DOL OFCCP Against Oracle

Back during the Obama administration, the Dept. of Labor’s Office of Federal Contract Compliance Programs starting bring suits against some major tech industry players regarding various discrimination charges, in many cases related to the H-1B work visa. Remarkably, OFCCP has been able to continue this work under the Trump administration. Their latest move is even more remarkable. Some excerpts from the article:

…[OFCCP now accuses Oracle of] favoring recruitment of Indian workers in the country on visas so it could suppress their wages…

The company “preferred Asian recent college and university graduates to all others,” the OFCCP charges. To back that claim it offered this statistic: of some 500 hires of recent grads between 2013 and 2016, 90 percent were Asian.

The population of recent grads Oracle would be targeting based on their relevant studies and the type of available positions is 65 percent Asian, by contrast, the complaint states.

Making matters worse, for several years Oracle didn’t hire a single black or Hispanic recent graduate.

The preference for hiring Asians is even more pronounced among those working in the country on Visas.

That includes a program within Oracle that looks to hire a set number of graduates every year from Indian academic institutions, the complaint states.

Because those people are dependent on Oracle to work in the U.S., their wages are easier to suppress.

DOL’s view of H-1B has oscillated heavily over the years, from one administration to another. In fact, Bill Clinton’s first Sec. of Labor Robert Reich himself has oscillated over time in this regard. To see OFCCP’s actions has been both surprising and gratifying.

You can read my previous posts on OFCCP (I have been slightly involved) here and here. By contrast, EEOC has been profoundly disappointing, due I believe to severe bias in its director.

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26 thoughts on “DOL OFCCP Against Oracle

  1. Quote: When the lawsuit was initiated, an Oracle representative said the complaint was “politically motivated.”

    ???

    Anyone care to fill in the blanks, on how the original Complaint filed against Oracle was supposedly “politically motivated” ?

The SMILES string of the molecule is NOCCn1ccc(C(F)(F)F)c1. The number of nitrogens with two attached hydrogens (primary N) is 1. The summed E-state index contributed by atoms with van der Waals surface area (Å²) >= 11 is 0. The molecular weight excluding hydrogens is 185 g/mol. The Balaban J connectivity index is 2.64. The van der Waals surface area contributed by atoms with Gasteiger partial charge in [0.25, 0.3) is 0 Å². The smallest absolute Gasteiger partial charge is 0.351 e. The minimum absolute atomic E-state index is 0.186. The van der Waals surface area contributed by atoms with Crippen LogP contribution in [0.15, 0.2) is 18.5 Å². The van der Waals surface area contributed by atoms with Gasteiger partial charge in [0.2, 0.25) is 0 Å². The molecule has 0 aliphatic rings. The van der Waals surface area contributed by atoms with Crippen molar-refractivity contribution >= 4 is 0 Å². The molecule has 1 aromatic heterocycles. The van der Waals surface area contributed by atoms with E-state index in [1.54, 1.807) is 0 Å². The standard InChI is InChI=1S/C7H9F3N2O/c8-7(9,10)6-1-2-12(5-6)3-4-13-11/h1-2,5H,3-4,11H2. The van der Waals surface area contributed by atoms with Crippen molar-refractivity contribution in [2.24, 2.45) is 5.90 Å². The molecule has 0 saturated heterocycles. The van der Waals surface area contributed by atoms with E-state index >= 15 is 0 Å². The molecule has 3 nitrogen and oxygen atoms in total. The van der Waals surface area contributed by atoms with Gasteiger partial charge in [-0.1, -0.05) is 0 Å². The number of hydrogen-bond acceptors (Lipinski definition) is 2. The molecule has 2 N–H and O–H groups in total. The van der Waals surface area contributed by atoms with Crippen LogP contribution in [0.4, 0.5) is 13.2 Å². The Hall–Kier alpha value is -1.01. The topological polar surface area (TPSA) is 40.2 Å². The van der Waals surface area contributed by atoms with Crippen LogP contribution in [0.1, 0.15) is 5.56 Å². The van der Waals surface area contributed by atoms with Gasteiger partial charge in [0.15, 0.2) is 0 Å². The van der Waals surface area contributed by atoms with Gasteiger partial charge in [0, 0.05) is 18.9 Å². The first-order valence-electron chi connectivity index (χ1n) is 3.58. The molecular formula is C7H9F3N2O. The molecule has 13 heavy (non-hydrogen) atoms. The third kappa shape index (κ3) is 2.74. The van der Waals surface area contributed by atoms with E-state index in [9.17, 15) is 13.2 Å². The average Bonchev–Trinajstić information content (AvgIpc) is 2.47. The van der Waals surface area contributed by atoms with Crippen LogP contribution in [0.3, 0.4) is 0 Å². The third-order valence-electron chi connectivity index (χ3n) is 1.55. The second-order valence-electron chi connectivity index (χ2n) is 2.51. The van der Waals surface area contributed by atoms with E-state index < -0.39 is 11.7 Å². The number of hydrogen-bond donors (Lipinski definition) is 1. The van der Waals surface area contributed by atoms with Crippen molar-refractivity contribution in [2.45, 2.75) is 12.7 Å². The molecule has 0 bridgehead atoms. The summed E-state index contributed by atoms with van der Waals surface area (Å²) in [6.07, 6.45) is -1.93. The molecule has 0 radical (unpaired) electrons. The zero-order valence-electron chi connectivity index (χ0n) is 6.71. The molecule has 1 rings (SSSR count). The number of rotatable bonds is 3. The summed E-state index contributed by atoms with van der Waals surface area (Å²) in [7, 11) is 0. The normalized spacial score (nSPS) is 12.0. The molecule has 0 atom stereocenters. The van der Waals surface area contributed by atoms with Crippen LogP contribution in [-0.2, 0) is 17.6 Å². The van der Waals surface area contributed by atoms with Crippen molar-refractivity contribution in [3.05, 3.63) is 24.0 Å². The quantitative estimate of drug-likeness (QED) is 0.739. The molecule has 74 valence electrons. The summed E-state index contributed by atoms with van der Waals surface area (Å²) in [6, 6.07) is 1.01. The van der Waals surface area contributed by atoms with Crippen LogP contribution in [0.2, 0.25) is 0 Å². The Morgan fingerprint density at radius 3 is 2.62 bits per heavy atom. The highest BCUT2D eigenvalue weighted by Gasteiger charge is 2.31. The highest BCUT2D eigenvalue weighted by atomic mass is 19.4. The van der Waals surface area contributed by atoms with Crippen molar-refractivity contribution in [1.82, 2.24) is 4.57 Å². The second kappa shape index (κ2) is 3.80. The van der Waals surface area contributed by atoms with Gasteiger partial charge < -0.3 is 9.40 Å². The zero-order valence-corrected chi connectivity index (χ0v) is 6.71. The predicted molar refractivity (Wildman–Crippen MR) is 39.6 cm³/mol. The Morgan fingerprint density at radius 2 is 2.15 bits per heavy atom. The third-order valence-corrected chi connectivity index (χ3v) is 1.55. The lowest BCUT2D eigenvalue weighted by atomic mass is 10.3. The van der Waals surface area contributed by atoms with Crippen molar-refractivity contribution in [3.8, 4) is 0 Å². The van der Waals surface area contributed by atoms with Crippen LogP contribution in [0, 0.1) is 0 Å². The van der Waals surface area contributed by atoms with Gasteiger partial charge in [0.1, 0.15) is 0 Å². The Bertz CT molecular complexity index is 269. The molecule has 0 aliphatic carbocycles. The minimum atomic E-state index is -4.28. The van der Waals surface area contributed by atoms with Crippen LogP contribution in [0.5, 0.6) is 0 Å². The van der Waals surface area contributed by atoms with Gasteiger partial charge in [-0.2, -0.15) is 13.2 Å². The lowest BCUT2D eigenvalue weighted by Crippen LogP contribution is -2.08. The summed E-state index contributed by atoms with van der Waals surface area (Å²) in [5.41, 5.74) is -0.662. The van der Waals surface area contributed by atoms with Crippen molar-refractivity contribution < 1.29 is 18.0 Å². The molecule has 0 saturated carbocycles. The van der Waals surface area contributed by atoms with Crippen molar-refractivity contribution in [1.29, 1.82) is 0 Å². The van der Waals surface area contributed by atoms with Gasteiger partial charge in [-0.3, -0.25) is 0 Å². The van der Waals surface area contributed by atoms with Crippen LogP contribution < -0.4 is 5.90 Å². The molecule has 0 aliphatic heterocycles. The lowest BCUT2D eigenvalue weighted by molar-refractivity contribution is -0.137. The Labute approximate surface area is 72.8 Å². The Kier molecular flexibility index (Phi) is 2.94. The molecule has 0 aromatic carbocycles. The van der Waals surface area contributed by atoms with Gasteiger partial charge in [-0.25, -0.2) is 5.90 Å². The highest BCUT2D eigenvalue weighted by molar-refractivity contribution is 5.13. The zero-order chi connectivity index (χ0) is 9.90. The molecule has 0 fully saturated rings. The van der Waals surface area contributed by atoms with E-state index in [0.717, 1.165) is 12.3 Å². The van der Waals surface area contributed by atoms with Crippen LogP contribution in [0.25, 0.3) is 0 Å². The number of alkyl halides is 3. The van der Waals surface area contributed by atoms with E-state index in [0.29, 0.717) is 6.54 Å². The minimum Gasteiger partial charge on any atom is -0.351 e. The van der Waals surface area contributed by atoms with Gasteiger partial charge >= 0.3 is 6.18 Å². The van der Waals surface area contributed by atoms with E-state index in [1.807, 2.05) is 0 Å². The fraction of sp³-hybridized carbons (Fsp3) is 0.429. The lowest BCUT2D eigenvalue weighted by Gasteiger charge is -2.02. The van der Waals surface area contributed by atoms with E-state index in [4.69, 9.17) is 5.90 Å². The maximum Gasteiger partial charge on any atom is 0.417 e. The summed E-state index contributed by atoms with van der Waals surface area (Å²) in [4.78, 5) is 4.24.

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  2. It’s nice the US govt has finally realized what has been happening for decades. The next big scandal will come when they start to examine the credentials of all those Indian H1B workers. The fake degree machine has been running full force forever as well. It seems the UK and the Middle Eastern employers have finally started checking up on what they are really paying for and who they are letting in to their countries.

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      • I have no confidence the DOL will do anything to protect American workers or any workers. I see this as a PR stunt to pacify the anti-immigration tsunami in the US. It is obvious to me that Oracle is being targeted to protect Google and their ties to the deep state. Monopolies rule in the former republic.

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        • Oracle has many federal contracts and those contracts come with personnel staffing obligations.
          There are other Silicon Valley companies that’ve refused to turn over their personnel records, but I don’t know if/how that was resolved.

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    • “It’s nice the US govt has finally realized …”
      They’ve always known. They’ve not only known, they’ve actively suppressed enforcement of the programs’ integrity.
      Trump has changed this. And Business Round Table is boiling mad over that and demands “deference” to previously unscrutinized approvals for visa renewal applications.
      The ones they aren’t scrutinizing, those who are in the employer-sponsored green card queue, pending.

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    • USCIS have started scouring for fraud, and many are being rejected. Either qualifications of worker found to be fraudulant, or not “specialized”, or job is deemed not requiring “specialized” beyond run of the mill bachelors.

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  3. From the CRN link, “Because those people are dependent on Oracle to work in the U.S., their wages are easier to suppress.”

    I thought that H-1B workers could change employers. The indentured servitude argument does not appear to hold water.